Research shows that a fetus’ heart rate slows down when his mother is speaking – this means he is calmed by the mother’s voice. Furthermore, the fetus responds to a familiar story (a story that has been repeatedly read to him while he’s inside the womb) and he prefers to listen to it over a new story read to him after birth.

Although there are no scientific findings to show that the baby appreciates the story that you read, reading to your baby (especially if you start while he is still inside his mother’s womb) becomes his first social encounter with you – this is your first bonding. Your voice becomes one of the first stimuli that he can identify with and connect to you. It would then become very important for the Mom to read aloud to the baby while he is inside the womb. Well, you can just talk but it would appear crazy, right? Besides, if you just ramble on, you might forget yourself and you might end up talking about something that pisses you off.

Here are some simple tips for reading to your baby:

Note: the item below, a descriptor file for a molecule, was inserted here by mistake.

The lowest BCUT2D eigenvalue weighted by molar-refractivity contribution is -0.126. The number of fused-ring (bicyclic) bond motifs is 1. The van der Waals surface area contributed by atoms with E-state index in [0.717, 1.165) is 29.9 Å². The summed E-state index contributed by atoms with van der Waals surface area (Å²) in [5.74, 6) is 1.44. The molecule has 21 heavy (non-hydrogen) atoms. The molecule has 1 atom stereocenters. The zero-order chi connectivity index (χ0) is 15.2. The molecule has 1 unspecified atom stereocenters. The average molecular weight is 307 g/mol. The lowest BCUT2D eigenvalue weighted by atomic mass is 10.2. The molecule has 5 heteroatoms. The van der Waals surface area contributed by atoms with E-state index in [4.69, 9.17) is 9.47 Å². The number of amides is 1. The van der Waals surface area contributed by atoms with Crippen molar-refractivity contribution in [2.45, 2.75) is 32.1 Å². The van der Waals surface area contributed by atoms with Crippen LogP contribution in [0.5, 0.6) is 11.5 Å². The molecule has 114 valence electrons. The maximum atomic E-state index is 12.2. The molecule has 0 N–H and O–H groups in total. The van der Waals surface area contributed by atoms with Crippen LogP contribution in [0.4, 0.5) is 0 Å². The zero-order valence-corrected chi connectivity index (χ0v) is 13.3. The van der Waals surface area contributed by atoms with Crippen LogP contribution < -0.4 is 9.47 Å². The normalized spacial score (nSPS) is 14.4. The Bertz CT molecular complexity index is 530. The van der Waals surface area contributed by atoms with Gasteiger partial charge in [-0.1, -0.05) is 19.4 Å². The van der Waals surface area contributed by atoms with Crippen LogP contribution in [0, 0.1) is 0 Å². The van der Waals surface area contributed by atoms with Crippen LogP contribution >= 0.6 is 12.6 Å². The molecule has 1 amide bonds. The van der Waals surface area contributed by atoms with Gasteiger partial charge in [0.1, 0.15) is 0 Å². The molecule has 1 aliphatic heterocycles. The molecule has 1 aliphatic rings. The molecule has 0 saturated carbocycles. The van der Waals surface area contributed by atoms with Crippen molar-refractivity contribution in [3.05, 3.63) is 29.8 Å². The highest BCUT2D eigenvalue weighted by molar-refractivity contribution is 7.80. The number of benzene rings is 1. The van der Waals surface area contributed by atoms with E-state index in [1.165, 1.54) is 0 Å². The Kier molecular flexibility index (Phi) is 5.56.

• Pick a book that will become your baby’s favourite. Don’t worry if you find your baby prefers one single book read to him over and over. Don’t insist on introducing new ones if it is not welcomed. Babies learn by repetition. They may not even understand anything about it – they just love to hear the sound of your voice, and the familiarity of the words read to him. Pick a book that has simple, repetitive words. It would be better if the words rhyme, so you can read it in a sing-song voice.

• Pick a book with simple and large pictures of familiar objects against solid backgrounds. It would also help if it is one of those board books that could survive the baby’s hands, spit, and bites. You would also want to make sure it is always clean as the baby would always want to put it in his mouth.